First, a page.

An incredible display of colour was spotted in the skies last night - with a good chance it will be visible again tonight.

The northern lights were seen above Sussex on Sunday night, and a meteorology enthusiast from Crowborough was lucky enough to catch a glimpse of the colourful phenomenon.

It comes after the Met Office forecast the rare meteorological event on Sunday evening, with more predicted for Monday night.

Meteorology enthusiast Sam said he was “amazed and in awe” when he spotted the northern lights from Gills Lap in Ashdown Forest, close to East Grinstead.

The 29-year-old said: “I had planned to go see the lights on Sunday evening, however it was still highly unlikely as conditions had to be just right for them to be observed this far south.

“I have seen historical reports of the northern lights this far south but never thought I would see it in person.”

The spectacle lasted around ten minutes, and was even visible to his naked eye. He added: “The picture was nothing more than a ten second exposure on my iPhone 13. I was amazed and in awe when I first saw them.”

Ham & High: Sam said he planned ahead to witness the display on SundaySam said he planned ahead to witness the display on Sunday (Image: Sam)

Garden centre manager Sam, who did not want to give his last name, is a self-taught meteorology enthusiast.

He added: “I found out about this from my own knowledge. A lot of satellite data is open for public use and I tracked the solar flare and the cloud of plasma it ejected.

“The US Government and the Met Office also use satellite imagery to produce a forecast as to when the cloud of plasma will hit earth.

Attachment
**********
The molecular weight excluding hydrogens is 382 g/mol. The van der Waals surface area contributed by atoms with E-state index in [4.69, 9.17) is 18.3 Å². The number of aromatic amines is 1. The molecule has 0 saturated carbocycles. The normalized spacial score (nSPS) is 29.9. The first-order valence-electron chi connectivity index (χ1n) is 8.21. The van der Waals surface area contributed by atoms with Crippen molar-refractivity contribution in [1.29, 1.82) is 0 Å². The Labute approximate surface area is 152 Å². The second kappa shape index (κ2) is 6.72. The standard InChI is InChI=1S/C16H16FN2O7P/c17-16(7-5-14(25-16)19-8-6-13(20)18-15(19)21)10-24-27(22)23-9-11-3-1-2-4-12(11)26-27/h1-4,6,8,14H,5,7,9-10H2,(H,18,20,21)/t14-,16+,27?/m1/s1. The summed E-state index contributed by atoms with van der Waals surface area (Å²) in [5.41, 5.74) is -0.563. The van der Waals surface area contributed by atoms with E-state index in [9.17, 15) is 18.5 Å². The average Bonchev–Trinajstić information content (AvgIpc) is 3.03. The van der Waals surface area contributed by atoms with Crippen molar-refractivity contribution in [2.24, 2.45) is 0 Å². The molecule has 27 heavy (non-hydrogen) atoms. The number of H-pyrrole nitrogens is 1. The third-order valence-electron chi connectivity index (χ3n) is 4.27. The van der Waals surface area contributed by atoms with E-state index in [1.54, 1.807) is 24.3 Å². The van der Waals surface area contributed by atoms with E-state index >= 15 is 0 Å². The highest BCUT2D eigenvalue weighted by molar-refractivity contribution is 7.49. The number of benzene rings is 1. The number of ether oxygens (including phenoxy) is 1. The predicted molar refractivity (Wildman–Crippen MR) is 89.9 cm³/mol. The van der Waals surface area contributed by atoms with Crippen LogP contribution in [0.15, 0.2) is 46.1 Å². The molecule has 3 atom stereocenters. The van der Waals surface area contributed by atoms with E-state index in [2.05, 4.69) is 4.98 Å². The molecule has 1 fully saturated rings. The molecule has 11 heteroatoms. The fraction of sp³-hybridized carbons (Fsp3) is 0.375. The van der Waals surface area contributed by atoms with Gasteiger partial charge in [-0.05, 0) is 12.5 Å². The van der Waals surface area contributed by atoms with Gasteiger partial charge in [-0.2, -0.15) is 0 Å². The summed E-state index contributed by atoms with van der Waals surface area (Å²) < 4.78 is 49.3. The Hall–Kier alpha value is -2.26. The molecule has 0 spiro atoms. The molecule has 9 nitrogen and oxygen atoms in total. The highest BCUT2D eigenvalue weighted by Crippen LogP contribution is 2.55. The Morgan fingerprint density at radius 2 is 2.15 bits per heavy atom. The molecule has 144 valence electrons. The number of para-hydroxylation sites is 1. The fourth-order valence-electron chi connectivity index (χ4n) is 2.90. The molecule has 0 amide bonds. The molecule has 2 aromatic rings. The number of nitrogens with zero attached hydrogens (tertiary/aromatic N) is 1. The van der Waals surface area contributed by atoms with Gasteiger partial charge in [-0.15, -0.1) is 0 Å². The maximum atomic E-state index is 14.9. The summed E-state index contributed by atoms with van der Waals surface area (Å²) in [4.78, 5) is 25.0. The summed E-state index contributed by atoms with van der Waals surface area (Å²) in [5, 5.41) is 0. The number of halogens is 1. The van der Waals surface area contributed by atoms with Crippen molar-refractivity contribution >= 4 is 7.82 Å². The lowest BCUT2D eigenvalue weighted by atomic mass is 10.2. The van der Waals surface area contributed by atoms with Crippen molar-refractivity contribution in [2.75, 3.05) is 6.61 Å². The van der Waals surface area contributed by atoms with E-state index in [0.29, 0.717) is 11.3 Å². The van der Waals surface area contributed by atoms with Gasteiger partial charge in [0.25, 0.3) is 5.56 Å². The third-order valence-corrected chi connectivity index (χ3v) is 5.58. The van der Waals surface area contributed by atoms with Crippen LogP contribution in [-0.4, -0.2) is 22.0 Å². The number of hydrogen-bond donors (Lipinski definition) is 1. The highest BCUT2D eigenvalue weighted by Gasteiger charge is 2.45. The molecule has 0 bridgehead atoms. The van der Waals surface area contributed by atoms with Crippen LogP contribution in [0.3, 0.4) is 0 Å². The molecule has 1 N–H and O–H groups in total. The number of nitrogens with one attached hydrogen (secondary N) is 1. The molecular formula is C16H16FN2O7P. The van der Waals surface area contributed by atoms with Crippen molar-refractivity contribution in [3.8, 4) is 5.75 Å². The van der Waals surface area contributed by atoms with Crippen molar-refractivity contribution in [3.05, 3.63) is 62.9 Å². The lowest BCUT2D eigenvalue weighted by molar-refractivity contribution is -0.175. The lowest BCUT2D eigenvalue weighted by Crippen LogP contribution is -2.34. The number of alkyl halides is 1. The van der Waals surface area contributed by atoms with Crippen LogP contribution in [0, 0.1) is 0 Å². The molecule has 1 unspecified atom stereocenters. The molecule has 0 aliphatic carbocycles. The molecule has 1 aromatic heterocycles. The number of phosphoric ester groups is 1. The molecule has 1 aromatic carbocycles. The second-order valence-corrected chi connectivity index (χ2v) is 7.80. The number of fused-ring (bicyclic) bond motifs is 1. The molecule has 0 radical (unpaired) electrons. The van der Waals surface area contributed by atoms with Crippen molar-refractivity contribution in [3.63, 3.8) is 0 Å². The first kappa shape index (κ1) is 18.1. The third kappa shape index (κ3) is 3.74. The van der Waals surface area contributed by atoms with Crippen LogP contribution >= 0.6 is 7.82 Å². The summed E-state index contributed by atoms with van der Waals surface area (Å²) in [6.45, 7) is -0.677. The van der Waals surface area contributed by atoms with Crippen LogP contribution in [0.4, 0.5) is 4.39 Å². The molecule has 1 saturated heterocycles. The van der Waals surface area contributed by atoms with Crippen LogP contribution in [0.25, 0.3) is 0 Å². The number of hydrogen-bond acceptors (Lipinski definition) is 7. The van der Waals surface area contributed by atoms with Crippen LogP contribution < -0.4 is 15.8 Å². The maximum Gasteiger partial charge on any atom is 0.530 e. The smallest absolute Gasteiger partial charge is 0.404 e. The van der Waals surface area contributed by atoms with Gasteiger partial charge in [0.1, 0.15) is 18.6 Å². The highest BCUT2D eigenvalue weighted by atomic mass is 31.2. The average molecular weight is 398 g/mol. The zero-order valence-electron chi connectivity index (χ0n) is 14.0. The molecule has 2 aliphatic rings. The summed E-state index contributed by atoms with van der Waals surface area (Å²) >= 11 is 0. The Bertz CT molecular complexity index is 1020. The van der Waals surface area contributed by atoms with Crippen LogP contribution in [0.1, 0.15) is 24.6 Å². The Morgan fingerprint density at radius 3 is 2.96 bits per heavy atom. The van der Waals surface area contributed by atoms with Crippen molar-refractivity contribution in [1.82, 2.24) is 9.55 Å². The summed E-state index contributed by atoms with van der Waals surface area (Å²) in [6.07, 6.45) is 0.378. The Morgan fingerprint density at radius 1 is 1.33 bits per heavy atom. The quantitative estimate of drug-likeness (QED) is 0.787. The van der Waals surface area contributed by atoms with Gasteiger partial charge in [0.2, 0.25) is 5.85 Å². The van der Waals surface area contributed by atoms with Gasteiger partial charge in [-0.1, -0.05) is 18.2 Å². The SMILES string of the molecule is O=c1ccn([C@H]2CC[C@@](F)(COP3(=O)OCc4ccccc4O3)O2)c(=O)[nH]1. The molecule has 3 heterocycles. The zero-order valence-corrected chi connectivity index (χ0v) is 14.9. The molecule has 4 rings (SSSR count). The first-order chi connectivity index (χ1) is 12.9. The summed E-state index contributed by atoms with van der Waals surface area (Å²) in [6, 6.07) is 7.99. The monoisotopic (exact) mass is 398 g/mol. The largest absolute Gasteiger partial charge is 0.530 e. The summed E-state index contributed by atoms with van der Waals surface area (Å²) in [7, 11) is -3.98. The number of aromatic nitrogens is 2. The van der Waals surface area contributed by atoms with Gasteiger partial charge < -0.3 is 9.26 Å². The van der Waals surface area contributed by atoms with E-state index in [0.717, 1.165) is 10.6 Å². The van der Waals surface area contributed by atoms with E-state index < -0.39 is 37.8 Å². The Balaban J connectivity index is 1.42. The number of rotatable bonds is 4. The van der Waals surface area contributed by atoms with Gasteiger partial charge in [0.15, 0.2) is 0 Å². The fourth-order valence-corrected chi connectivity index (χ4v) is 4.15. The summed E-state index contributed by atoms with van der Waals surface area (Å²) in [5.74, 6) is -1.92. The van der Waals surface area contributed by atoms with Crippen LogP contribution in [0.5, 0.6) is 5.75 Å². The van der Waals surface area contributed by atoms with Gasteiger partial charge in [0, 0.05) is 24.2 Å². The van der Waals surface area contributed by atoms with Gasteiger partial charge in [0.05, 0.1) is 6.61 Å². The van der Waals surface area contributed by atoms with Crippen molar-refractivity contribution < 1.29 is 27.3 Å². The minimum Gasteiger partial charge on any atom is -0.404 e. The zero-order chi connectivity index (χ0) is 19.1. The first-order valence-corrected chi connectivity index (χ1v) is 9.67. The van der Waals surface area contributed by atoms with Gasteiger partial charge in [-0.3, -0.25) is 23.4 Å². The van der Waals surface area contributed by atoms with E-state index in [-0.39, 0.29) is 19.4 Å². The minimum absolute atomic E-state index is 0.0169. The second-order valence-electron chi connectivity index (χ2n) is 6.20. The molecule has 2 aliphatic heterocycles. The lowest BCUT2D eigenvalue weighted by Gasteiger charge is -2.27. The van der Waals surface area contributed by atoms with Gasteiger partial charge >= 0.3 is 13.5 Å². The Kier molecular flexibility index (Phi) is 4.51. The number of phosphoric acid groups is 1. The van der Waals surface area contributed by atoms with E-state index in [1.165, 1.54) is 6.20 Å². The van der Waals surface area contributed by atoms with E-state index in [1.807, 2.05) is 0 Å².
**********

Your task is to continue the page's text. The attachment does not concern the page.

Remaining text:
“Using satellite data, we can get a good 50 minute or so indication as to when the plasma cloud, or coronal mass ejection, will hit.

“I saw the solar wind was very favourable as the coronal mass ejection hit the satellite, so I headed out, and 50 or so minutes later I was looking at the northern lights.”

Ham & High: The northern lights seen from a track near Gills LapThe northern lights seen from a track near Gills Lap (Image: Sam)

The aurora borealis was seen up and down the country, from the north of Scotland to Cornwall.

It is a rare phenomenon, typically only seen at the poles, where charged particles from the sun collide with gas particles in the earth’s atmosphere, which then interact with the magnetic field from the planet.

A spokesman for the Met Office confirmed the sightings on social media. They said: “A coronal hole high-speed stream arrived this evening, combined with a rather fast coronal mass ejection, leading to Aurora sightings across the UK.”

“The Northern Lights are also likely to be seen again on Monday night.”

For the best chance of spotting the display, a clear sky away from any cities or light pollution is essential.

Did you see the northern lights? Visit the link below or email with your pictures.